John Moss


#6

John I fully agree with you.
The cartrigde Rufus means is 9mm K Ptr m/39 :

That’s a complete other cartridge. I know this only with a steel ball, I have a few (black and red) in my collection, but all the black have a steel ball.

For the projectile of my question, it fits perfectly in a 9mm case.
I have more cartridges with rubber bullets, here one comparing with my unknown one. It’s a long bullet also, leaving not much space for powder but this is one from a live round.

Grtz
Jaco


#7

JACO - The last pictures you posted are much better for comparing shapes. Yes, after seeing the improved pictures, I think they would feed in a 9 mm Pistol, with a few exceptions that are cranky to bullet shapes. Probably also in most any machine pistol in that caliber.

I still have a concern with the length of the bullet. A pretty normal 9 mm Para bullet is about 16.5 mm in length. I mention “about” because they will vary quite a bit. A very long Hornady bullet I have is 17.91 mm in length. A bullet of 19.4 mm in length would, if seated to a depth allowing a fairly normal over-all cartridge length, would take up a pretty good portion of the powder chamber. I DO recognize that the very light bullet would not take much powder to attain velocities for very short-range shooting. I just wonder about accuracy as well.

Well, I readily concede, thanks to the excellent second set of photos, that it is possible both of the bullets shown were intended for the 9 mm para caliber. A good photo is worth 1,000 words!

Thanks for posting them.

John Moss


#8

Thank you John.
The other rubber bullet, from the live roud, is also long, it had has flattened the powder so strong, it did not even fell out of the caes when unloading…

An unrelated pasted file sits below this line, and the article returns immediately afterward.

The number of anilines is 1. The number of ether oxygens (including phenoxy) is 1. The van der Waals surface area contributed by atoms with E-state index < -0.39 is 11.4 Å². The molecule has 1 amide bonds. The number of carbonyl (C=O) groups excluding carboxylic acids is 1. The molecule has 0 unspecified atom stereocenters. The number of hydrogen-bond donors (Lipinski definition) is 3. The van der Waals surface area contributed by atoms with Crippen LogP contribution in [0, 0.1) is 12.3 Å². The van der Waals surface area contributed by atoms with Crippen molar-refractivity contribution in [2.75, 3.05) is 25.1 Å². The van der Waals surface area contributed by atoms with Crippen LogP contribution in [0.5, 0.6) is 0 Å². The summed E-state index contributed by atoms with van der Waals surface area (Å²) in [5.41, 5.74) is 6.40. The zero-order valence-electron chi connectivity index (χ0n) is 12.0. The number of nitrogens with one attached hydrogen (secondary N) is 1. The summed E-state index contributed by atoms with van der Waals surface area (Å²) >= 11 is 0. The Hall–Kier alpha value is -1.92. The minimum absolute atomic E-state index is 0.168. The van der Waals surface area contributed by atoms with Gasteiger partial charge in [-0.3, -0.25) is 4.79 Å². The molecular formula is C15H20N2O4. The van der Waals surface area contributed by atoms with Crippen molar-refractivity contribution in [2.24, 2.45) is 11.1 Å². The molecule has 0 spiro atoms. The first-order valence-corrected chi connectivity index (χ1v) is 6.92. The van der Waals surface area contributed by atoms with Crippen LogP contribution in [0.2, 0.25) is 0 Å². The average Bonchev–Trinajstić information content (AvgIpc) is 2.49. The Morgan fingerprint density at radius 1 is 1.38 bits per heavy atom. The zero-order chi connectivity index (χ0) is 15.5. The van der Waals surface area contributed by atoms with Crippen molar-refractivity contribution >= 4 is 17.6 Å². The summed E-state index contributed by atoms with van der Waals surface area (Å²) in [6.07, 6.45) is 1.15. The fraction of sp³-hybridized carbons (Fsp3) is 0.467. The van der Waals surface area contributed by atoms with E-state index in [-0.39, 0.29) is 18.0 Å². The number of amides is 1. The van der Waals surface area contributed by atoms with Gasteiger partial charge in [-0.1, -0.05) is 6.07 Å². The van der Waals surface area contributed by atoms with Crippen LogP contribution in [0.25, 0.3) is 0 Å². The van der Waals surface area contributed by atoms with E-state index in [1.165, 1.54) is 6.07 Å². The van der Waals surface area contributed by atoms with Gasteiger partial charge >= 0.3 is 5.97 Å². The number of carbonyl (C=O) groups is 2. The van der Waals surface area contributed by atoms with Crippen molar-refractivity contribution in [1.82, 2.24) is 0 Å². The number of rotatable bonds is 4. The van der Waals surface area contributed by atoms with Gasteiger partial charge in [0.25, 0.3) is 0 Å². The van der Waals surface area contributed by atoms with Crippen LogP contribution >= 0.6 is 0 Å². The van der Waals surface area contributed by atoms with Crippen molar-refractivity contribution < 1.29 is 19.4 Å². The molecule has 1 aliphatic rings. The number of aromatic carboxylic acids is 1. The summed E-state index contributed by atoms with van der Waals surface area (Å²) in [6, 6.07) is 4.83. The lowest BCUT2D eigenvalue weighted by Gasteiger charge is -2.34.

Yess, a description will sometimes take a lot of words…and one picture says sometimes all in a second.
All the pictures I’ve post here on the forum are taken bij my cellphone, with sometimes the use of a simple macrolens ;-)

Grtz
Jaco


#9

Jaco,
Two nice items. I have never seen either. What was the headstamp on the case that the one came out of? With these kind of bullets, many use whatever case is available, but perhaps the headstamp gives a hint.

Both German and French companies, among others have played with soft plastic and rubber bullets. Below are some examples, but none look like yours. Most of these, at least the French, have never seen a collection as far as I know.

I wonder about using a Short Stop bullet with a lead ball inside. Seems to me that on contact, or shortly after, the rubber bullet and lead ball would separate and the lead would penetrate.

Nice items, thanks for posting.

Cheers,
Lew

PS: the last is a paint marking round, I think, which showed up in South Africa in a commercial S&B case. Another one off that we will never know anything about.


#10

Hi Lew,

Thanks for repley.
I did call ‘my’ projectile a short stop because I do not have any idea for another type. Buck is not right too I think. There are at least 2 lead balls inside it, I think about 4 of 5 together.

For the other one, witch I gave for example, those (I have 2 identical) have WIN 9mm LUGER headstamps:

I seperated one because of a cutaway and it has this powder:

Grtz
Jaco